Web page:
“Everything I want to do, we already do,” says Leathers.

“Working with startups, there were a lot that were seeded, couldn’t get any money, and now I feel ecstatic and lucky,” adds Leathers. “I’m actually very proud to be a part of the company now – especially the fact that we’re changing the landscape of the company and who can be funded, and the types of products that are funded.”

RWF’s portfolio includes Caregiveran app designed to help families organize their caregiving responsibilities, and All voicesan encrypted software platform that allows employees to anonymously report workplace concerns.

“I think any founder will tell you that fundraising is hard. It’s a full-time job in itself, that’s for sure,” says Nicole Schmidt, CEO of Source, an online marketplace for building materials. Prior to founding Source, Schmidt worked as an architect and later in the building materials industry, working as a manufacturer’s representative and doing business development and marketing.

“I ended up learning to code and build the first version of our platform myself, to really alleviate some of those transparency and simplicity issues that we see a lot in building. It’s a very outdated,” says Schmidt.

Schmidt says she met Lewis before starting the company, when she was still formulating the idea, and found her a “great mentor” who helped her learn the ins and outs of venture capital.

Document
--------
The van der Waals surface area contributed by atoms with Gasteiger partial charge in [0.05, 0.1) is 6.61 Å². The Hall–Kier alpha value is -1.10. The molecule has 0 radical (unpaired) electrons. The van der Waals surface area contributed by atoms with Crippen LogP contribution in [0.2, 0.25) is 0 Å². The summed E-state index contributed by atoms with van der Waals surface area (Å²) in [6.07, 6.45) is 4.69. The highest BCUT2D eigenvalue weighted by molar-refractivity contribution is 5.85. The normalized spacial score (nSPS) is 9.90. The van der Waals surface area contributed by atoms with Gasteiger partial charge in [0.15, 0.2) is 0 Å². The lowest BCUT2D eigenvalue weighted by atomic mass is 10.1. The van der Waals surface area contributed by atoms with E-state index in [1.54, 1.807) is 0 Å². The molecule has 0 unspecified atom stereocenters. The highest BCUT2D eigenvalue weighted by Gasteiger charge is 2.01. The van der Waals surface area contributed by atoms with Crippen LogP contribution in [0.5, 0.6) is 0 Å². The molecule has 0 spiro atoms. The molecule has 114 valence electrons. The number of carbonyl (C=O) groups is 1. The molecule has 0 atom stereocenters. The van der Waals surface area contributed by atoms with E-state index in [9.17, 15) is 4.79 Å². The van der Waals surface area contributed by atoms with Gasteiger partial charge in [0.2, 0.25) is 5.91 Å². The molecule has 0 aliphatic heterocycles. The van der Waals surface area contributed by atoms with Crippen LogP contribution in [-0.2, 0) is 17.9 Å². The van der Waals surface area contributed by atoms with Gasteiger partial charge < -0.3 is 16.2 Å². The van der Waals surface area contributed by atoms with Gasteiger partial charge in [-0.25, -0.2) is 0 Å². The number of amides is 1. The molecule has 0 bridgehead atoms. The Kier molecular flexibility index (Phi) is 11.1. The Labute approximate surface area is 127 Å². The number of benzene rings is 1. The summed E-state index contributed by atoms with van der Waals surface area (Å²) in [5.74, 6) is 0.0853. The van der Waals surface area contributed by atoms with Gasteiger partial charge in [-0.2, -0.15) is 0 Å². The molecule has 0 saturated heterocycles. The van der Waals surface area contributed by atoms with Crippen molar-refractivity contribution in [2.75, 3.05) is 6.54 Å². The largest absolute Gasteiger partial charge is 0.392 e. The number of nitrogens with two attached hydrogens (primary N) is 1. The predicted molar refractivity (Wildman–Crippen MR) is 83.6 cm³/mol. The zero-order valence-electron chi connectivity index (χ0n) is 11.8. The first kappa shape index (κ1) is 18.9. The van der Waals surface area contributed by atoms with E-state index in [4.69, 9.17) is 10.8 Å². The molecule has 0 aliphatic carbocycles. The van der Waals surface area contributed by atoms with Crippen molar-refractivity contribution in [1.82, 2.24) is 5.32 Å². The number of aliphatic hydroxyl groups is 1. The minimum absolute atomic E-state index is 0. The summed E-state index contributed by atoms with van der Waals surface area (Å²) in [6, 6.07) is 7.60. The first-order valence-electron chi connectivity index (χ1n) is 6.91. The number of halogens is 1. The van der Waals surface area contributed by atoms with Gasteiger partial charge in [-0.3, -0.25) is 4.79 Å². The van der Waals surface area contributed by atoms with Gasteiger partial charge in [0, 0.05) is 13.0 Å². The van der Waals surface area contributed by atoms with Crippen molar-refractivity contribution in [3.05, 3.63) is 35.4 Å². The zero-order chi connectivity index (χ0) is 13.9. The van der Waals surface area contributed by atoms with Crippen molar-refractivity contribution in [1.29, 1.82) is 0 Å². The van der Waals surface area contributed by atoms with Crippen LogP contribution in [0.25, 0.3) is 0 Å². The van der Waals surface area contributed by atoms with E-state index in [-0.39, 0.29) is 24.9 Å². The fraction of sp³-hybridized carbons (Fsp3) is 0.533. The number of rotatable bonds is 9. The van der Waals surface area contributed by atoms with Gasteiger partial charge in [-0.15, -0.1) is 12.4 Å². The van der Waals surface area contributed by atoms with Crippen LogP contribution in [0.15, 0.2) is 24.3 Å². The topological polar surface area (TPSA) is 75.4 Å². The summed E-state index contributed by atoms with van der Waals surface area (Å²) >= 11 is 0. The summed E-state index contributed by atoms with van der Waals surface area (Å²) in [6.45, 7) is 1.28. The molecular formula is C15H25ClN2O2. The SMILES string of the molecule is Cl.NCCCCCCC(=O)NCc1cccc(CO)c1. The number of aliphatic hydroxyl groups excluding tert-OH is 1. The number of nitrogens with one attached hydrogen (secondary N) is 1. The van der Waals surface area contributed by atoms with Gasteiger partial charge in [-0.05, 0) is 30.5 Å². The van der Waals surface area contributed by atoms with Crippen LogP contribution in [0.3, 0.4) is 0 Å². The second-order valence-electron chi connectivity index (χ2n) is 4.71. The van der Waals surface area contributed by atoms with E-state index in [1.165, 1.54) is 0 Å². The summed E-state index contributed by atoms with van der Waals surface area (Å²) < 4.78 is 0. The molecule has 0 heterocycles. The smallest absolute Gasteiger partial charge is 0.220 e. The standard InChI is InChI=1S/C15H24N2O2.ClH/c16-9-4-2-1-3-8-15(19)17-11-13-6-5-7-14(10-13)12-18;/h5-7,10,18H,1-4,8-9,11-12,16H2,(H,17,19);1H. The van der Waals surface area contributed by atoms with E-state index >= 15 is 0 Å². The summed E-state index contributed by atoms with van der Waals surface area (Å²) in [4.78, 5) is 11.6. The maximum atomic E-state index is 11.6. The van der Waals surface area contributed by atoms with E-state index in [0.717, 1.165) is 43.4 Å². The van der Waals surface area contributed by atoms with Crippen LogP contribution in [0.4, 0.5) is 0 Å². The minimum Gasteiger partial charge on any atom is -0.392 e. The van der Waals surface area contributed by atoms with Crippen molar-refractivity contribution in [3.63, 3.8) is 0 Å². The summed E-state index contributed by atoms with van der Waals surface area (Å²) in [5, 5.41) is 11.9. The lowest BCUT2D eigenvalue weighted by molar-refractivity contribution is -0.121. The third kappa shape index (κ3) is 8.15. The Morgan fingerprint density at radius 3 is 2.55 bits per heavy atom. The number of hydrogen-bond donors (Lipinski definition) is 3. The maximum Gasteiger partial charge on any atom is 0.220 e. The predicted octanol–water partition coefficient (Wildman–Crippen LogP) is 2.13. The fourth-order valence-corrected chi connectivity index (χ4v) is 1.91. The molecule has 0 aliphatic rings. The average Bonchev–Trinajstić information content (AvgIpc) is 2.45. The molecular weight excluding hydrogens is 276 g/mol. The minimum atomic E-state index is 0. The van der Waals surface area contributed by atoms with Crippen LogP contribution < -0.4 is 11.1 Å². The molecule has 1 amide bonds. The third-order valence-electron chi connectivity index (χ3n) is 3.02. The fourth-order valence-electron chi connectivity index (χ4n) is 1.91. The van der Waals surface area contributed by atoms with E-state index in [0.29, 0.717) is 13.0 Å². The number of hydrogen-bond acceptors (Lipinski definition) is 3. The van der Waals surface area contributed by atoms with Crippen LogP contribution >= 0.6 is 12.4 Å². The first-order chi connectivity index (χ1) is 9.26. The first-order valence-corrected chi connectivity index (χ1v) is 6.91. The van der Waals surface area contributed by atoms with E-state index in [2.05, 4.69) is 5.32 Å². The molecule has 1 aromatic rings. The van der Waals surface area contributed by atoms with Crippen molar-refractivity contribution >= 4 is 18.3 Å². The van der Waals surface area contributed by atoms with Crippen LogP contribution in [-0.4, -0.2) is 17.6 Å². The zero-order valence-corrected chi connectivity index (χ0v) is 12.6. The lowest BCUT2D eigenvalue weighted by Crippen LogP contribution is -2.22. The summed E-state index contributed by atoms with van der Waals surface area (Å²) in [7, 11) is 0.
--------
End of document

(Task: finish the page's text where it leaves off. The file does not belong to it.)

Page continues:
Sperry, Lewis and RVP partner Adam Stoll did about a year of research before deciding to launch a venture capital fund specifically for female founders, Stoll told OB.

The creation of the fund is also a natural extension of RVP’s focus on investing in local businesses and taking a more human approach to venture capital, Stoll said.

“I hate the idea that what we’re doing is something you’re doing because it’s the right thing to do, it’s charity,” Stoll says.

But that does not make it a philanthropic enterprise. In fact, Stoll, Lewis, and Sperry came to the conclusion that precisely because female founders are overlooked, there was and continues to be “a massive and massive opportunity” to invest in female-led startups. , who are five times more likely to become billionaires. dollar companies and which often generate higher returns and have better operating results, according to RWF data.

Yet the fund is rooted in RVP’s focus on investing locally and maintaining a human relationship with funding recipients – and each other.

“I love playing ‘The Floor Is Lava’ with my daughter, and she’s 4,” Leathers laughs, when asked what she does in her spare time.

“I’m very boring right now, because I’m only talking about work or my daughter. But that’s the thing,” Lewis says. “I have been given life’s greatest gift, to be so deeply passionate about and connected to what I do when I wake up every day – even on the most difficult days – absolutely thrilled and honored to do what we do,” Lewis says.

“We think most people who go into this are betting on a huge portfolio, where only one of these companies is the one that’s going to do everything for them. So really, you’re losing a lot of personal contact with the founders,” Stoll says. “I mean, I start every call with a founder who says, ‘How are you and how’s your family? Because if it’s not going well, we know business is not going well. .